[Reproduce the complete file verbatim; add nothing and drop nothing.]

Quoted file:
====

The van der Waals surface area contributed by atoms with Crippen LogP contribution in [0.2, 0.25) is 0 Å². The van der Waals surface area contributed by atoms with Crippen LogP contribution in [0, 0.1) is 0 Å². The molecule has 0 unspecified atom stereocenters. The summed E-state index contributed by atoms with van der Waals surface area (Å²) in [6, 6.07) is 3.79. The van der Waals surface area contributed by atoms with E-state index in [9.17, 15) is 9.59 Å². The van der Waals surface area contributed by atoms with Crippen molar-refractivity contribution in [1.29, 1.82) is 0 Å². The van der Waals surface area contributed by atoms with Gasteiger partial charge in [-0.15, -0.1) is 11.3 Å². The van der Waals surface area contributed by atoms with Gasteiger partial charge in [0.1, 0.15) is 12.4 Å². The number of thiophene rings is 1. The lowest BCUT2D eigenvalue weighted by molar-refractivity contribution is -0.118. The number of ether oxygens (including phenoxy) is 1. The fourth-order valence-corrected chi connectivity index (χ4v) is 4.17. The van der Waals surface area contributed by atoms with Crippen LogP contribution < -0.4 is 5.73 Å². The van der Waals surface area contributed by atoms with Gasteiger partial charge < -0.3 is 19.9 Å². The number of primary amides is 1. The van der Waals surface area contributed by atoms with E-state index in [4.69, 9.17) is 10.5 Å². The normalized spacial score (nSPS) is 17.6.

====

The van der Waals surface area contributed by atoms with Crippen LogP contribution in [0.2, 0.25) is 0 Å². The van der Waals surface area contributed by atoms with Crippen LogP contribution in [0, 0.1) is 0 Å². The molecule has 0 unspecified atom stereocenters. The summed E-state index contributed by atoms with van der Waals surface area (Å²) in [6, 6.07) is 3.79. The van der Waals surface area contributed by atoms with E-state index in [9.17, 15) is 9.59 Å². The van der Waals surface area contributed by atoms with Crippen molar-refractivity contribution in [1.29, 1.82) is 0 Å². The van der Waals surface area contributed by atoms with Gasteiger partial charge in [-0.15, -0.1) is 11.3 Å². The van der Waals surface area contributed by atoms with Gasteiger partial charge in [0.1, 0.15) is 12.4 Å². The number of thiophene rings is 1. The lowest BCUT2D eigenvalue weighted by molar-refractivity contribution is -0.118. The number of ether oxygens (including phenoxy) is 1. The fourth-order valence-corrected chi connectivity index (χ4v) is 4.17. The van der Waals surface area contributed by atoms with Crippen LogP contribution < -0.4 is 5.73 Å². The van der Waals surface area contributed by atoms with Gasteiger partial charge < -0.3 is 19.9 Å². The number of primary amides is 1. The van der Waals surface area contributed by atoms with E-state index in [4.69, 9.17) is 10.5 Å². The normalized spacial score (nSPS) is 17.6.